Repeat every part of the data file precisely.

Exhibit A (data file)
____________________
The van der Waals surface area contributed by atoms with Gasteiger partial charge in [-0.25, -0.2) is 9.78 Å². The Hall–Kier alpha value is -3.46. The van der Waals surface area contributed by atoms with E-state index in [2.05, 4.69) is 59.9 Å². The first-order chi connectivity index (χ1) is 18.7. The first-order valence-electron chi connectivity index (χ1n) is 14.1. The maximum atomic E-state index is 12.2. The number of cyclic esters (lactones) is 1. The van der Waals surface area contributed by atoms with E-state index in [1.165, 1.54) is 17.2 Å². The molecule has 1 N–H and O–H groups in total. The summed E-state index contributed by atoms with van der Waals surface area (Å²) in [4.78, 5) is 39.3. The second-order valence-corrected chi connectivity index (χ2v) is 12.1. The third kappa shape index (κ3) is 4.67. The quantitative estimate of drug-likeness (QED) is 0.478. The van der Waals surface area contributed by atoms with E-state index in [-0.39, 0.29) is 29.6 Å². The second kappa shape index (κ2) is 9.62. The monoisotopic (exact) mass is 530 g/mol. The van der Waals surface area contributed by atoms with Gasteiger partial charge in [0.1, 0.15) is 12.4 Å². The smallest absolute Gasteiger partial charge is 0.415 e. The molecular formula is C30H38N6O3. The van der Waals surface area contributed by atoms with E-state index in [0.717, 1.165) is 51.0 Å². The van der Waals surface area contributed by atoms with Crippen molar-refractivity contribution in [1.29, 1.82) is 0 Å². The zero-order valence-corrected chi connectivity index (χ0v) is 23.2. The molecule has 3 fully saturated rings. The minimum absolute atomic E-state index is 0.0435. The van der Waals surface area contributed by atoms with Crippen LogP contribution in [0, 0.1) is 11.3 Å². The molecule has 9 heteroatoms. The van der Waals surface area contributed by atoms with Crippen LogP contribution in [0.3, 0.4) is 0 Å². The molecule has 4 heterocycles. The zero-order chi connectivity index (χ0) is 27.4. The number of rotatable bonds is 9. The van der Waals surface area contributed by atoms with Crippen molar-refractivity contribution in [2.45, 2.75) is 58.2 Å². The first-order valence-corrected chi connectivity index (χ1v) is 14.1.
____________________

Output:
The van der Waals surface area contributed by atoms with Gasteiger partial charge in [-0.25, -0.2) is 9.78 Å². The Hall–Kier alpha value is -3.46. The van der Waals surface area contributed by atoms with E-state index in [2.05, 4.69) is 59.9 Å². The first-order chi connectivity index (χ1) is 18.7. The first-order valence-electron chi connectivity index (χ1n) is 14.1. The maximum atomic E-state index is 12.2. The number of cyclic esters (lactones) is 1. The van der Waals surface area contributed by atoms with E-state index in [1.165, 1.54) is 17.2 Å². The molecule has 1 N–H and O–H groups in total. The summed E-state index contributed by atoms with van der Waals surface area (Å²) in [4.78, 5) is 39.3. The second-order valence-corrected chi connectivity index (χ2v) is 12.1. The third kappa shape index (κ3) is 4.67. The quantitative estimate of drug-likeness (QED) is 0.478. The van der Waals surface area contributed by atoms with E-state index in [-0.39, 0.29) is 29.6 Å². The second kappa shape index (κ2) is 9.62. The monoisotopic (exact) mass is 530 g/mol. The van der Waals surface area contributed by atoms with Gasteiger partial charge in [0.1, 0.15) is 12.4 Å². The smallest absolute Gasteiger partial charge is 0.415 e. The molecular formula is C30H38N6O3. The van der Waals surface area contributed by atoms with E-state index in [0.717, 1.165) is 51.0 Å². The van der Waals surface area contributed by atoms with Crippen molar-refractivity contribution in [1.29, 1.82) is 0 Å². The zero-order valence-corrected chi connectivity index (χ0v) is 23.2. The molecule has 3 fully saturated rings. The minimum absolute atomic E-state index is 0.0435. The van der Waals surface area contributed by atoms with Crippen LogP contribution in [0, 0.1) is 11.3 Å². The molecule has 9 heteroatoms. The van der Waals surface area contributed by atoms with Crippen LogP contribution in [0.3, 0.4) is 0 Å². The molecule has 4 heterocycles. The zero-order chi connectivity index (χ0) is 27.4. The number of rotatable bonds is 9. The van der Waals surface area contributed by atoms with Crippen molar-refractivity contribution in [2.45, 2.75) is 58.2 Å². The first-order valence-corrected chi connectivity index (χ1v) is 14.1.